Give A Hoot. Don’t Pollute; South Shore Woman Swats Litter Bugs |

Give A Hoot. Don’t Pollute; South Shore Woman Swats Litter Bugs

It took 67-year-old Anita Donohoe more than three hours to walk from 15th Street to 10th Street on Thursday.

Five blocks is normally no problem for the exercise enthusiast, but Donohoe wasn’t just walking. She was picking up trash along the way – and plenty of it.

Nobody told her to do it. Nobody expects her to. She does it completely on her own accord.

On any given week day, Donohoe can be seen walking up and down the bike trail and along State Route 89 doing her part to clean up the environment.

A 13-year resident of South Shore, Donohoe has taken the issue of littered streets into her own hands.

“I’d be out walking and I would look at all of the trash on the bike trail and I’d say, ‘That’s terrible.’ ” Donohoe said. “Then finally I said to myself, ‘Pick that up. Don’t just say it’s terrible. Pick it up.’ “

An avid walker, Donohoe no longer times herself to monitor how fast she’s going.

“I don’t even know how fast I walk anymore,” she said. “It used to be important but now it’s not. When I used to time myself I never really paid attention to how terrible the problem was.”

Everything from aluminum cans to socks to cardboard boxes has seen the inside of Donohoe’s trash bag.

“I’ve picked up diapers before,” she said. “One time I was walking off the bike trail and there was a toaster and a coffee maker with the wires all cut and they were just shoved under a tree.

“One of the things that amazes me is you’ll find the empty containers that beer comes in. They’ll just leave the cans and the box. What I don’t understand is, they brought it out there when it was full, heavy. Why not take it back when it’s not heavy?”

Donohoe thinks picking up the streets may prevent people from future littering.

“If you pick it up and it looks nice and clean, it kind of takes away the permission for someone to throw their trash,” she said. “I don’t know if trash begets trash or what it is.”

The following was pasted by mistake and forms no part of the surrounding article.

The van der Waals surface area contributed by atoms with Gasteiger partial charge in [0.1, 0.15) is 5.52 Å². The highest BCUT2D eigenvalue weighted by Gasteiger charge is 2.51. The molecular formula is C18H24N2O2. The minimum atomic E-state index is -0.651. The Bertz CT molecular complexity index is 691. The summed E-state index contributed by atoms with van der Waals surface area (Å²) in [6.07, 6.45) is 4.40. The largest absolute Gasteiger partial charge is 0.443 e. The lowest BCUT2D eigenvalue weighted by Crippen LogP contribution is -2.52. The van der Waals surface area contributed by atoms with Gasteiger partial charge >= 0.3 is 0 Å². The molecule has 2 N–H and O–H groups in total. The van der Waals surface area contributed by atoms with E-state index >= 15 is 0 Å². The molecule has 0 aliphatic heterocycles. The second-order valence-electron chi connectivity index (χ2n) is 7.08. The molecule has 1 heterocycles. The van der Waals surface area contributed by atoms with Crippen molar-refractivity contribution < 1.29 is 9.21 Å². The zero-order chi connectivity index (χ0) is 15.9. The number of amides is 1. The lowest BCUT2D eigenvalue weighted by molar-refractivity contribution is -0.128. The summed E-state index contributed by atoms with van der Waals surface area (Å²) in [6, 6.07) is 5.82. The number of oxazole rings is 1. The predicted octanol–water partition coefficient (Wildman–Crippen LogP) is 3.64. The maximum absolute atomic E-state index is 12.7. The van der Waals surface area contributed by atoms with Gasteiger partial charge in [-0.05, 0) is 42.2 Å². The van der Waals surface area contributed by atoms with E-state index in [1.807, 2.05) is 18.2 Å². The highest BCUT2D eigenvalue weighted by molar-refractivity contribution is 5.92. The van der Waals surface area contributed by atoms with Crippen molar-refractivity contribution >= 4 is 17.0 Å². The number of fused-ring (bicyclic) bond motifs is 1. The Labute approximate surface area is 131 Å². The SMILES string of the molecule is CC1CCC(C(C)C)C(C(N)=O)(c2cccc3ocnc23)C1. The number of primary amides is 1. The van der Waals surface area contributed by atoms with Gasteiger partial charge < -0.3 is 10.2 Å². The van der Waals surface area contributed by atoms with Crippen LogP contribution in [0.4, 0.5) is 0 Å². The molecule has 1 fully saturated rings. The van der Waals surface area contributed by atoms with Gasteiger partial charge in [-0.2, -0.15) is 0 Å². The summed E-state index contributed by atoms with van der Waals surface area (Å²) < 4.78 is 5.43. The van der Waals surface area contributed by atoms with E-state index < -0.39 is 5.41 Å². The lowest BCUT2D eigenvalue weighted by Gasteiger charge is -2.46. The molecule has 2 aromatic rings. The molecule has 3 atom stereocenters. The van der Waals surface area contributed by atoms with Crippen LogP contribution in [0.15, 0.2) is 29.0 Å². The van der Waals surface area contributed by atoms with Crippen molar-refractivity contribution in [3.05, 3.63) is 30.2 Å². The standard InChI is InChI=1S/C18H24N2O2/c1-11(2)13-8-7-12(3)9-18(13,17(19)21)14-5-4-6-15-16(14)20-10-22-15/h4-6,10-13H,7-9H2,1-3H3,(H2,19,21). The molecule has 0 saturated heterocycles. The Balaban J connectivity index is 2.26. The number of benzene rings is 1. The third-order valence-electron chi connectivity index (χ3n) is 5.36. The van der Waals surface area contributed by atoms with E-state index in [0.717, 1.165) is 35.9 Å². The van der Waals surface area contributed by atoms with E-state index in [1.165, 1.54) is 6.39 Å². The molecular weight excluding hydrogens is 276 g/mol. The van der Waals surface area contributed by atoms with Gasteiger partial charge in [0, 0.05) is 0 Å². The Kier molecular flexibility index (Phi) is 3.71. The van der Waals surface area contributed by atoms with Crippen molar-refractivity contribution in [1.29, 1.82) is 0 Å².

After three years of self-appointed trash patrol on the bike trail, Donohoe began collecting along State Route 89 this year.

“This is the first year I’ve done Highway 89,” Donohoe said. “It took me 3 1/2 hours (Thursday) to go from 15th Street to The Cantina on 10th Street because there was so much trash. There’s still a muffler lying there. I’ll probably go get it in my car. So right now I’m kind of concentrating on the bike trail and 89. I normally leave people’s neighborhoods alone. They should care enough to pick it up on their own.”

Donohoe usually takes the weekends off and enjoys walks around her neighborhood. Then she does double duty on Monday.

“Monday is the big day because of all of the tourists over the weekend,” she said.

When asked why she’s so dedicated to combining her daily exercise and environmental consciousness, Donohoe didn’t hesitate to respond.

“I just got tired of looking at all of that trash. We’re kind of custodians of Earth and I think it behooves us to take care of it,” she said. “I almost feel like apologizing to the trees. I just think this is such a beautiful area. Every road into Tahoe is so pretty. I feel very fortunate to live here, and I just want to keep it as clean as I can.”

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